35. 35.
    Fornari FA, Randolph JK, Yalowich JC, Ritke MK, Gewirtz DA (1994) Interference by doxorubicin with DNA unwinding in MCF-7 breast tumor cells. Mol Pharmacol 45:649–656PubMedGoogle Scholar
  36. 36.
    Ohlson S (2008) Designing transient binding drugs: a new concept for drug discovery. Drug Discov Today 13:433–439CrossRefPubMedGoogle Scholar
  37. 37.
    Marschall H-U, Opperman UCT, Svensson S, Nordling E, Persson B, Höög J-O, Jörnvall H (2000) Human liver class I alcohol dehydrogenase γγ isozyme: the sole cytosolic 3β-hydroxysteroid dehydrogenase of iso-bile acids. Hepatology 31:990–996CrossRefPubMedGoogle Scholar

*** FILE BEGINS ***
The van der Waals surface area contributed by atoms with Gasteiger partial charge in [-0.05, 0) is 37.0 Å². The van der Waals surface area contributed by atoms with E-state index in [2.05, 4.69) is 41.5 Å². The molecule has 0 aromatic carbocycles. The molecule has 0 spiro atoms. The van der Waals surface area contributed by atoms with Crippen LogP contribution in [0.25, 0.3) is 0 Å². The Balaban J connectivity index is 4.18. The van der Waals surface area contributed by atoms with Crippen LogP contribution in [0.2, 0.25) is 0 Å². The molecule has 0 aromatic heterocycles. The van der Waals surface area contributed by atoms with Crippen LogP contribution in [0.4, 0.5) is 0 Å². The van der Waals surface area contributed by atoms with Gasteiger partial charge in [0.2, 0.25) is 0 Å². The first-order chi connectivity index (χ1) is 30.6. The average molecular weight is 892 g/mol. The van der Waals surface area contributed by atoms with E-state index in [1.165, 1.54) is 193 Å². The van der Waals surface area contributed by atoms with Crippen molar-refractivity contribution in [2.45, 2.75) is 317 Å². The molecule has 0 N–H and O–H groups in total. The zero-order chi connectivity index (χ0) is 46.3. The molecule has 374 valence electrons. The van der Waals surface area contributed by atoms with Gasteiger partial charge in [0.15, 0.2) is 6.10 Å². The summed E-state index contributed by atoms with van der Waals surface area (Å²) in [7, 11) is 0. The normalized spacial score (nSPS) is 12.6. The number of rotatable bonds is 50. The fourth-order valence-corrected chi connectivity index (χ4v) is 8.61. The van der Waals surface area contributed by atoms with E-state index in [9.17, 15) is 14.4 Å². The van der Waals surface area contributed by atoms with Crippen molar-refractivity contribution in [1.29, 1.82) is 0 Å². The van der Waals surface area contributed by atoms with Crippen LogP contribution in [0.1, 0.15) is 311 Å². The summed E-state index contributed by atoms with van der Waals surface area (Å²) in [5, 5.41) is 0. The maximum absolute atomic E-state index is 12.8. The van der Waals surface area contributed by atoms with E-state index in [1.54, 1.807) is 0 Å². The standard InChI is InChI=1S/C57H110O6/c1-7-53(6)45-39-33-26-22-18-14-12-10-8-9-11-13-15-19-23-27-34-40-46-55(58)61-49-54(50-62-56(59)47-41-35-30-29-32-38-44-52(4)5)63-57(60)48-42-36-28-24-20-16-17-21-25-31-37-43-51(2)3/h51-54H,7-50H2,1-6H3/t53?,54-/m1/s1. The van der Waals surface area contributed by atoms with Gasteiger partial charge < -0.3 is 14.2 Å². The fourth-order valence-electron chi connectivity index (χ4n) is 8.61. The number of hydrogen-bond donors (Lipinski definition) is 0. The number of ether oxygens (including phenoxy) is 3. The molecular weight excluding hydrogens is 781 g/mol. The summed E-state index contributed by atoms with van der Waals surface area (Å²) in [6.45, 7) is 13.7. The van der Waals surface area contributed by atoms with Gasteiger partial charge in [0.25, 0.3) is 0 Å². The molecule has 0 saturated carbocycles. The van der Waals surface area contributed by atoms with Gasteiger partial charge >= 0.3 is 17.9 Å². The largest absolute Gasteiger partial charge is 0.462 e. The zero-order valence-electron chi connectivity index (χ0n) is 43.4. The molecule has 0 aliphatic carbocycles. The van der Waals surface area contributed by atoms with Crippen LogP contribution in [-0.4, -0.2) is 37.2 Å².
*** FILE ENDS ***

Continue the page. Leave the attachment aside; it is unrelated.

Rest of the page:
38. 38.
    Hedberg JJ, Strömberg P, Höög J-O (1998) An attempt to transform class characteristics within the alcohol dehydrogenase family. FEBS Lett 436:67–70CrossRefPubMedGoogle Scholar
  39. 39.
    Hedberg JJ, Griffiths WJ, Nilsson SJ, Höög J-O (2003) Reduction of S-nitrosoglutathione by human alcohol dehydrogenase 3 is an irreversible reaction as analysed by electrospray mass spectrometry. Eur J Biochem 270:1249–1256CrossRefPubMedGoogle Scholar

Copyright information

© Springer Basel AG 2010

Authors and Affiliations

  • Mikko Hellgren
    • 1
  • Jonas Carlsson
    • 2
  • Linus J. Östberg
    • 1
  • Claudia A. Staab
    • 1
    • 4
  • Bengt Persson
    • 2
    • 3
  • Jan-Olov Höög
    • 1
  1. 1.Department of Medical Biochemistry and BiophysicsKarolinska InstitutetStockholmSweden
  2. 2.IFM BioinformaticsLinköping UniversityLinköpingSweden
  3. 3.Department of Cell and Molecular BiologyKarolinska InstitutetStockholmSweden
  4. 4.Institute of Toxicology and Pharmacology for Natural ScientistsUniversity Medical School Schleswig-HolsteinKielGermany

Personalised recommendations